desert mum revisited

I properly started this blog around four months ago. Recently I’ve been thinking about what it was intended to be about, and whether it’s still doing that (or if I want it to). My conclusion is that I do want it to do what I set out for it to do – but maybe I need to revisit the concept of ‘desert mum’ in order to get things straight for everyone.*

I named this blog because I was struck by how arid one’s spiritual life can become during the first stressful few years of motherhood. It’s an experience shared by many of my Christian friends as we seek to be disciples of Christ through the haze of nappies, sleepless nights and toddler tantrums. Church services are often spent entertaining our offspring, being on creche duty, or simply being too tired to focus. Evening cell groups become near impossible to attend: children won’t settle well enough to leave the house, or spouse works too many evenings to make it viable, or you’re just too tired (spot the trend?). Personal quiet times are a huge challenge because…well, you try working the words ‘quiet’ and ‘time’ into a small child’s schedule.

And I don’t wish to be exclusive: things are problematic for Christian Dads too. Often they are the ones chasing offspring round the church on a Sunday morning, giving mums a break. They struggle to get to evening groups, perhaps out of guilt that they’re having an evening ‘off’. As to quiet times: I can only imagine what it’s like to work a full-time paid job, then return home to be flung into job no.2, with little personal space.

So how do we continue discipleship during this time? How do we ensure that we become even more distinctive and Christ-like through our parenting experiences? Because this is my issue. I can see how my life, since becoming a mum, might have turned out differently. The problem would never have been a loss of faith – but more that my faith wouldn’t have gone anywhereAs if stored in a bottle, my faith would have been intact, but there would have been no growth. And, as we’re all called to be disciples of Christ, we cannot afford to have a few years ‘off’ while we rear children.

Several things are helping me through, which I hope to share here over the next few months. But I’ve also blogged on ‘regular’ aspects of parenting – of creativity, of failing, of celebration, of hum-drum-ness. This is all part of ‘desertmum’. God is in the practical and the everyday, the down-to-earth and the ugly. Through blogging about these things, I get to share some of the fullness of life with Him. These more ‘frivolous’ blog posts are not asides to the story. They are the story. My prayer is that you will be encouraged and provoked by this blog, and – ultimately – that you will join me as we journey through the desert together.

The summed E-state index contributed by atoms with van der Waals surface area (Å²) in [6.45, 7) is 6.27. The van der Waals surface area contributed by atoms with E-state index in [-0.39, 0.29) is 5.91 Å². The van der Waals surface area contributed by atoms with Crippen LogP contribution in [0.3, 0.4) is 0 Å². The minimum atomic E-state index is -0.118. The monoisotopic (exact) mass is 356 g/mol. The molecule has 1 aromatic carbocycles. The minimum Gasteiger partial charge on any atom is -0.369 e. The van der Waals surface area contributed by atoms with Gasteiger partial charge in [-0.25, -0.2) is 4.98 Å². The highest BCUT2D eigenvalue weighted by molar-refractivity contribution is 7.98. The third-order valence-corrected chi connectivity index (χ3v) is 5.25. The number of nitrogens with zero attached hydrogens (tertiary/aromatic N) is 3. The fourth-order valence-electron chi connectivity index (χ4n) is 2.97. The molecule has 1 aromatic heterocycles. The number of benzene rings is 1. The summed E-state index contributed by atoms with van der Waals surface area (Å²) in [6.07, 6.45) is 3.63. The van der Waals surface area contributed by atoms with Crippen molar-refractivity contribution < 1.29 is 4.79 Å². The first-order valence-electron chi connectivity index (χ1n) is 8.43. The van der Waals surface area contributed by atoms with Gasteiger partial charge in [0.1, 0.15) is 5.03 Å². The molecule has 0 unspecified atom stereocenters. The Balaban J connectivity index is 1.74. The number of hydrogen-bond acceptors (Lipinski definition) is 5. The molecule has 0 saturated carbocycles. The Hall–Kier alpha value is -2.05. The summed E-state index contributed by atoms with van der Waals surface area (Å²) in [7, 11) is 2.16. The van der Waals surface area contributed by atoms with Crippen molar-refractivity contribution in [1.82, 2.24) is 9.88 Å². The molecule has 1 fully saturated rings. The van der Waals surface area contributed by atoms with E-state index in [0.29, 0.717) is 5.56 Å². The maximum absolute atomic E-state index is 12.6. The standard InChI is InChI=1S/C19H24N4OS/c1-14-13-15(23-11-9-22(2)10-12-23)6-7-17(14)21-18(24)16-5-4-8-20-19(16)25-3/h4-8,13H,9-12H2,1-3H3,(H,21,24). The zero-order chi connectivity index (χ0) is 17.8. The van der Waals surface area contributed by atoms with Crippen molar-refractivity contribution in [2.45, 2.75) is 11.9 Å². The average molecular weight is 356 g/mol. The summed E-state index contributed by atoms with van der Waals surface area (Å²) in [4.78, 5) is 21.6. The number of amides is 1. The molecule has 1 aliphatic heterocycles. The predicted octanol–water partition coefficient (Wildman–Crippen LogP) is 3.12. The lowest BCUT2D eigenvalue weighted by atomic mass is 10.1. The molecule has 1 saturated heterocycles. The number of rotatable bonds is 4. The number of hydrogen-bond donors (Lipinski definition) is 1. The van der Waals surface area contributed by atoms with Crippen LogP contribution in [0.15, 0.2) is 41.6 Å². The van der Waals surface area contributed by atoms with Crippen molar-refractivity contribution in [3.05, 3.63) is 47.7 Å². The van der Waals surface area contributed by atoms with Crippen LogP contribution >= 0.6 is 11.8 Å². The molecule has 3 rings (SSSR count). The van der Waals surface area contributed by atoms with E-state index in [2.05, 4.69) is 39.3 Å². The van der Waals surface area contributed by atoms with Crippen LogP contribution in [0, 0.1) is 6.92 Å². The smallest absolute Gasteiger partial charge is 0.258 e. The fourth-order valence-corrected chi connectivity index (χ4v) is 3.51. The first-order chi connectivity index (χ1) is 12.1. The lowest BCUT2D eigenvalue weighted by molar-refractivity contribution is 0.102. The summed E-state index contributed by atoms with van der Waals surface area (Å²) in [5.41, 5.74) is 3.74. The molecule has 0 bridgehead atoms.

Therefore…continue to work out your salvation with fear and trembling, for it is God who works in you to will and to act in order to fulfill his good purpose. 

(Philippians 2:12-13)

* You may have noticed that I’ve changed the tag-line on the blog header to something which I feel better sums up the purpose of this blog. Feedback very welcome!

6 Replies to “desert mum revisited”

  1. A very worthwhile endeavor! As a survivor of the desert I appreciate your heart for mothers during this amazing time. Though the pursuit of faith as it had been pursued in the past was all but impossible, the fruitfulness of living life in dependance upon God’s daily provision of strength and grace grew my faith in leaps and bounds. Blessings on your work.

  2. Lucy, what a creative way to address the issues you have ben struggling with. It’s so important to get the message out there that discipleship is not about our accomplishments but remaining faithful in the desert. I first began thinking about the desert when I was at College. I remember an exasperated fellow-student saying “Jesus spent 40 days in the desert – he didn’t live there”. But of course he did live there throughout his ministry and chose to go to the ultimate desolation of the cross. The 40 days was not an escape from, but a preparation for, the desert of the world and an intentional choice to go to the place of faithful endurance.

    1. Daniel, I LOVE this reflection – thank you! I’d never properly considered the idea of the desert actually being a positive place, somewhere you’d choose to go, rather than merely circumstantial. But of course, in Jesus’ life – well, it’s obvious!

  3. Thanks for writing this Lucy and keep the thoughts flowing. I can totally sympathise with the feeling of spiritual wilderness following children (ours are approximately the same ages as yours) – it’s so hard to keep up any kind of spiritual walk when time and energy is in such short supply.

    At the same time I’ve found myself challenged by my children (and not just because they are “challenging”!) in terms of my own selfishness, patience and even my understanding of the gospel (explaining the cross to an inquisitive 3 year old really tests what you actually think about it!).

    Looking forward to future posts,


    P.S. Your thoughts on Dad’s ring true here as well – the sense of trying to shove everything in and the guilt of escaping to do spiritual stuff (small group/prayer triplet/church meetings, whatever) when you know it makes life just that little bit harder at home.

    1. Phil, thank you for your encouragement – what a blessing to know that the post has struck a chord with Dads too. From now on, I will try and be gender-non-specific in my language. I am a desert MUM, but hopefully many desert DADS will engage in the discussion too.

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